Warm and humid weather gave way to storms in parts of the Southland Thursday, prompting flood watches and warnings as rain and hail began battering some communities in the northern reaches of the county.
Despite dire weather warnings for outlying parts of Los Angeles County, areas from downtown to the westside remained clear, with blue skies broken only by billowing clouds in the distance.
The National Weather Service issued flash flood warnings for the northwestern and north-central portions of Los Angeles County early this afternoon, affecting areas such as Acton, Santa Clarita, Palmdale, Gorman, Pyramid Lake and Castaic, as well as the Antelope Valley (14) Freeway corridor.
Forecasters said radar showed a storm producing heavy rain across the area, and noted that “flash flooding is expected to begin shortly if not already occurring.” They also warned that the storm could produce lighting, small hail and gusting winds.
The flash flood warnings will remain in effect until 4:45 p.m., although it will be in effect until 5:45 p.m. in northwestern Los Angeles County and until 6:15 p.m. for areas such as Wrightwood and Pearblossom. A less-serious flash flood watch was issued earlier affecting most of the county, and that will remain in place until 8 p.m.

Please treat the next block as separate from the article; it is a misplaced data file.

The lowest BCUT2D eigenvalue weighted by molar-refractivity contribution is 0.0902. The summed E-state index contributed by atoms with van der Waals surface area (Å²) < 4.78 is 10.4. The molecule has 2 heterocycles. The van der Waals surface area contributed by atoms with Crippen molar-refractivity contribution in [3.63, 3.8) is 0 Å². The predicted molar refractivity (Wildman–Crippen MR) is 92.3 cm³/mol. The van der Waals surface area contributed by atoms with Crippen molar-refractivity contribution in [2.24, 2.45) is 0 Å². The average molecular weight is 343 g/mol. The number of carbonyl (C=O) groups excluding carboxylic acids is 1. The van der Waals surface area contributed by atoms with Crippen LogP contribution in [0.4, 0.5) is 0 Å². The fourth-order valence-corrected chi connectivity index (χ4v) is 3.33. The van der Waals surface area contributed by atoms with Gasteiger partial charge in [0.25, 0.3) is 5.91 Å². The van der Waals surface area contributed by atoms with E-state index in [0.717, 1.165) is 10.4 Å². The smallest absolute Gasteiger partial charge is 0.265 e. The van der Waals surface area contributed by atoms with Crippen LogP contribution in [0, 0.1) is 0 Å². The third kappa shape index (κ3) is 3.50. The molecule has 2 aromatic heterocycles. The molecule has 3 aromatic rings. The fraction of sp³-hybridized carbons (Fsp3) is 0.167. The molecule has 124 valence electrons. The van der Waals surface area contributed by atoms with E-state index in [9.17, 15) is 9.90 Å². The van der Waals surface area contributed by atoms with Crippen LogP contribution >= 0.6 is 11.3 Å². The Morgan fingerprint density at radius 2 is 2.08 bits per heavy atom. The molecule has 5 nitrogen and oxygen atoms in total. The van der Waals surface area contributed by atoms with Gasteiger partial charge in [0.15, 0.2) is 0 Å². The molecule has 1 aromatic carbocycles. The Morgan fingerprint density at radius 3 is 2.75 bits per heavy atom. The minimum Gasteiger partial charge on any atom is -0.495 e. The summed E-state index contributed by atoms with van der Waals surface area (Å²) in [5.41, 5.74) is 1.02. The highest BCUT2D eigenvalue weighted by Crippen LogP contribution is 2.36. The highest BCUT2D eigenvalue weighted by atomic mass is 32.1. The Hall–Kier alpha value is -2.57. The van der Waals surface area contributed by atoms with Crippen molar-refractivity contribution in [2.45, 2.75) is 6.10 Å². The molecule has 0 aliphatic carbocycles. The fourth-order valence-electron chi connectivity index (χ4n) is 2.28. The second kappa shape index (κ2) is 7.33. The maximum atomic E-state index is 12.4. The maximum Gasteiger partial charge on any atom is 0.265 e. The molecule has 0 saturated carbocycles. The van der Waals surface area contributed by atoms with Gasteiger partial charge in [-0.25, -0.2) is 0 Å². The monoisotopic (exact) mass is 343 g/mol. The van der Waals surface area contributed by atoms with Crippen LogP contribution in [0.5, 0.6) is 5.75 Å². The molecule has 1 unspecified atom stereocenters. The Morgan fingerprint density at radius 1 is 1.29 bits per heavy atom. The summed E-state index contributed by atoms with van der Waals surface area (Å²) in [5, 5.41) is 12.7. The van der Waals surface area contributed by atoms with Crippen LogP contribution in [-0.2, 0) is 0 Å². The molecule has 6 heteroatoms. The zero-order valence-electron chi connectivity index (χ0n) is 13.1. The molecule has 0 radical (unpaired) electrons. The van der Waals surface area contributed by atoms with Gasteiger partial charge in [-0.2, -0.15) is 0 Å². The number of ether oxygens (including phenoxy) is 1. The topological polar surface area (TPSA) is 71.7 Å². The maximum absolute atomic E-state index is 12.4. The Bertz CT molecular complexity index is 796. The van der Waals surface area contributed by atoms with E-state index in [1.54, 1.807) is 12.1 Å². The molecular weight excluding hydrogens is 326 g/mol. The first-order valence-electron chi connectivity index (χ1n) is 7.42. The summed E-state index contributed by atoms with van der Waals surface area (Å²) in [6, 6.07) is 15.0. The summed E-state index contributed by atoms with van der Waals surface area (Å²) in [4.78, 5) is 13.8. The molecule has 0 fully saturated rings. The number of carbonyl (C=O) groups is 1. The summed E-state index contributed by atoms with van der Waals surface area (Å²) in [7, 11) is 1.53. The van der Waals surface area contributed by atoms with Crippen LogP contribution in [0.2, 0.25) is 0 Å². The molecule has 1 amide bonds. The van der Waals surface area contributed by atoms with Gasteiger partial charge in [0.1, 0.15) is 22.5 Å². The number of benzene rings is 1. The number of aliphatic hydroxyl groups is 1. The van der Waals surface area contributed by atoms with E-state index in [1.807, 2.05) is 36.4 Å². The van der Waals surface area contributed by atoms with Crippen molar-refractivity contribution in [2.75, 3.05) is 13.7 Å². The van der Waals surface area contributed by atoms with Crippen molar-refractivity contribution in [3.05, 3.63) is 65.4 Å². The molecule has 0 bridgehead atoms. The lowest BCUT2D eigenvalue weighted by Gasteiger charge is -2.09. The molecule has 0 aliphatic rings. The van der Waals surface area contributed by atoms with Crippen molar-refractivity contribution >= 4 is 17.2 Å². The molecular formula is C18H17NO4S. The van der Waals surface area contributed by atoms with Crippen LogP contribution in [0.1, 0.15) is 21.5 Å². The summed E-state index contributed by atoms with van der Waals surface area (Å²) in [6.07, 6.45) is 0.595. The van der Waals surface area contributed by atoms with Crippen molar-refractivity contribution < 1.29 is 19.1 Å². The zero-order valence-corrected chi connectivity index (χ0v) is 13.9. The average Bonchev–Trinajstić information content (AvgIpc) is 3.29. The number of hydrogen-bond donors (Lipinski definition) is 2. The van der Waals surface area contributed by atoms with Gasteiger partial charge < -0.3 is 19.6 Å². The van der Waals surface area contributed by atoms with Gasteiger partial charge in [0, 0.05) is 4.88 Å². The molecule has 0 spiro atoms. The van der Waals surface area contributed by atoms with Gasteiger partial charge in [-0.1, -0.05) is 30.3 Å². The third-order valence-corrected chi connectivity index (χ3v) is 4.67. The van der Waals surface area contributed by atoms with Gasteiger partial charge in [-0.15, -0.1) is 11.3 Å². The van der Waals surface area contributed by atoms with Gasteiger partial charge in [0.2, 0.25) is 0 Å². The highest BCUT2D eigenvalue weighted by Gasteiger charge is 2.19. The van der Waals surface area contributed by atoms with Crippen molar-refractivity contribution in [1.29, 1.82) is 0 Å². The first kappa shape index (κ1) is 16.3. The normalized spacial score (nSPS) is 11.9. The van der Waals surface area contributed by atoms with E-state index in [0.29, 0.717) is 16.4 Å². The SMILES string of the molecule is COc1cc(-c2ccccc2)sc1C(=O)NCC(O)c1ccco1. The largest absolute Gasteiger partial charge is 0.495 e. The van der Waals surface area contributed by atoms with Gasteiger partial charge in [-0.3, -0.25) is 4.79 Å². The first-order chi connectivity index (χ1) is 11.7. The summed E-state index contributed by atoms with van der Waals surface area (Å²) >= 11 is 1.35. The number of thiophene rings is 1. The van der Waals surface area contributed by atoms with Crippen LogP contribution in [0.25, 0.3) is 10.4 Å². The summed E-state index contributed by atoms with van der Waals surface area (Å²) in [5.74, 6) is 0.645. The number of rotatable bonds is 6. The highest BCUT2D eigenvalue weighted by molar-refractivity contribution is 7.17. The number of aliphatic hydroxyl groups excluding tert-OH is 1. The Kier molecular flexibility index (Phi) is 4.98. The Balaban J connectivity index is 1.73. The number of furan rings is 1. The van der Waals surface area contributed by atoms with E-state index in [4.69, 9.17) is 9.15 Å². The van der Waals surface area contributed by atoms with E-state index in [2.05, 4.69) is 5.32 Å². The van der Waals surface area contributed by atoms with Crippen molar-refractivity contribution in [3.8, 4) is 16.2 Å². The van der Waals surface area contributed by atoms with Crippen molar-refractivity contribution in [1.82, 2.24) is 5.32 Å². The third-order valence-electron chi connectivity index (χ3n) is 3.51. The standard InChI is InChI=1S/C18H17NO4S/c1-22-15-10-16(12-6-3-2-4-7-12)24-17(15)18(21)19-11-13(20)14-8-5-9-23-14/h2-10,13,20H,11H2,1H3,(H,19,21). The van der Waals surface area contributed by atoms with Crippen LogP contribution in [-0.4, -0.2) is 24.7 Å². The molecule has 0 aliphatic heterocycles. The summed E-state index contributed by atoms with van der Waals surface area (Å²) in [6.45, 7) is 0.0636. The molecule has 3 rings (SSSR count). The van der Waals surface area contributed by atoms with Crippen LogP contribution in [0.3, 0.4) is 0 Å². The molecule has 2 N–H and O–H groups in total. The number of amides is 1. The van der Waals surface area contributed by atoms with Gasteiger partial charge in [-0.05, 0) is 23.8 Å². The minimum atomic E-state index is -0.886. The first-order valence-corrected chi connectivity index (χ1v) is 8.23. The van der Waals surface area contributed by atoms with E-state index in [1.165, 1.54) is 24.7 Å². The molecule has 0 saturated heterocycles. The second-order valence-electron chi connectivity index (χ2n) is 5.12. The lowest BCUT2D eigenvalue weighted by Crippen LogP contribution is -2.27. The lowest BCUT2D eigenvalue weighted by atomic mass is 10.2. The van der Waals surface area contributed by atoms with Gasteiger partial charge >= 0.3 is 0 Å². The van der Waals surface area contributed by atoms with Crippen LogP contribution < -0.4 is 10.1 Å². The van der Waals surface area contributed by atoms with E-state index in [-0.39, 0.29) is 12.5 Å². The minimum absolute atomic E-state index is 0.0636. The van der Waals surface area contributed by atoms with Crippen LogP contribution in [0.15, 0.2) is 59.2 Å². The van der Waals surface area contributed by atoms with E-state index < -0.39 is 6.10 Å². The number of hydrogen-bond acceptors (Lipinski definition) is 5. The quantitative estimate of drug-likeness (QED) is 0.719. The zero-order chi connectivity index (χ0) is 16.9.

The California Highway Patrol reported flooding on the 14 Freeway in the Acton area, as well as at the intersection of Escondido Canyon and Ward roads.
Heavy rain and hail battered motorists on the freeway, prompting some to stop and take cover beneath a freeway overpass.
Forecasters noted earlier that “due to the deep moisture in place,” any storms that develop could bring heavy rainfall and raise the danger of flooding.
According to the NWS, the best chances for storms will be over the mountains and deserts, “but there will even be the possibility of thunderstorms over coastal and coastal valley areas.”
“In the mountains and deserts, the storms could be intense enough to generate flash flooding,” according to the Weather Service. “Mud and debris flows are possible near the recent burn area, including the Colby and Pine burn areas.”
Glendora city officials were monitoring the forecast near the Colby fire burn area, but they did not immediately impose any parking or other restrictions — although they warned residents of the possibility of heavy rain. The city typically will raise its alert level to “yellow” if there is a threat of significant rainfall. The alert requires residents to remove vehicles and other large objects from streets to protect them from flooding and mud flows, and to ensure access for emergency crews.
Although the alert level had not been raised as of about mid-afternoon, forecasters said any storms that develop in the San Gabriel Valley area could bring up to 1 to 2 inches per hour of rain.
The threat of showers and thunderstorms will continue into early next week, forecasters said, including a “slight chance of afternoon and evening thunderstorms across the mountains of Los Angeles County and the Antelope Valley Sunday.”
Temperatures are expected to range from the mid- to upper-70s at the beaches Thursday, rising to the upper-80s inland and hitting the 90s in the valleys.
—City News Service